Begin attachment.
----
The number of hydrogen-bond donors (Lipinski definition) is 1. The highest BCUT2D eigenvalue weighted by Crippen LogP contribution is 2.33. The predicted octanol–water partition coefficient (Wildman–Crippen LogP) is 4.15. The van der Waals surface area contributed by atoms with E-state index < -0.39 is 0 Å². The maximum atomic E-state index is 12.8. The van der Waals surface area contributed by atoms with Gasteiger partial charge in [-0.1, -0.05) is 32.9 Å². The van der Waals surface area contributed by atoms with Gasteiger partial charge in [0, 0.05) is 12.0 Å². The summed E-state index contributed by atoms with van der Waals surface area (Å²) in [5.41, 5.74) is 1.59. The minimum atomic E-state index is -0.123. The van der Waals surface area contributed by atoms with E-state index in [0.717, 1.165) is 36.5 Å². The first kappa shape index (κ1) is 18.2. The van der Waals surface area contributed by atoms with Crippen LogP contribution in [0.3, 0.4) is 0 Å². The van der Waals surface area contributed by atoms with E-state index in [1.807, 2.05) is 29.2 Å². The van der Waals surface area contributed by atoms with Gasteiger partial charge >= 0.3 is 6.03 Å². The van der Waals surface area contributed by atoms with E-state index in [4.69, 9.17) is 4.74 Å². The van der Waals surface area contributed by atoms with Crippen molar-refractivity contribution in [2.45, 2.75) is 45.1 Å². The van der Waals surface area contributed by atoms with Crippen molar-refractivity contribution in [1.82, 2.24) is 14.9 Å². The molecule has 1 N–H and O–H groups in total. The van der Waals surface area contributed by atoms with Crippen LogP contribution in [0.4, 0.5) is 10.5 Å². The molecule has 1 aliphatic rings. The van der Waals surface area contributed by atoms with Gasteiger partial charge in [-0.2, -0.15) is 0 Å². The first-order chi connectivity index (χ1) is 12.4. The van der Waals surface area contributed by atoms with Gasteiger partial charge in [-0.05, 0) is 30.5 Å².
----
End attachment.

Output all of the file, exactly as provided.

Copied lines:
The number of hydrogen-bond donors (Lipinski definition) is 1. The highest BCUT2D eigenvalue weighted by Crippen LogP contribution is 2.33. The predicted octanol–water partition coefficient (Wildman–Crippen LogP) is 4.15. The van der Waals surface area contributed by atoms with E-state index < -0.39 is 0 Å². The maximum atomic E-state index is 12.8. The van der Waals surface area contributed by atoms with Gasteiger partial charge in [-0.1, -0.05) is 32.9 Å². The van der Waals surface area contributed by atoms with Gasteiger partial charge in [0, 0.05) is 12.0 Å². The summed E-state index contributed by atoms with van der Waals surface area (Å²) in [5.41, 5.74) is 1.59. The minimum atomic E-state index is -0.123. The van der Waals surface area contributed by atoms with E-state index in [0.717, 1.165) is 36.5 Å². The first kappa shape index (κ1) is 18.2. The van der Waals surface area contributed by atoms with Crippen LogP contribution in [0.3, 0.4) is 0 Å². The van der Waals surface area contributed by atoms with E-state index in [1.807, 2.05) is 29.2 Å². The van der Waals surface area contributed by atoms with Gasteiger partial charge >= 0.3 is 6.03 Å². The van der Waals surface area contributed by atoms with E-state index in [4.69, 9.17) is 4.74 Å². The van der Waals surface area contributed by atoms with Crippen molar-refractivity contribution in [2.45, 2.75) is 45.1 Å². The van der Waals surface area contributed by atoms with Crippen molar-refractivity contribution in [1.82, 2.24) is 14.9 Å². The molecule has 1 N–H and O–H groups in total. The van der Waals surface area contributed by atoms with Crippen LogP contribution in [0.4, 0.5) is 10.5 Å². The molecule has 1 aliphatic rings. The van der Waals surface area contributed by atoms with Gasteiger partial charge in [-0.2, -0.15) is 0 Å². The first-order chi connectivity index (χ1) is 12.4. The van der Waals surface area contributed by atoms with Gasteiger partial charge in [-0.05, 0) is 30.5 Å².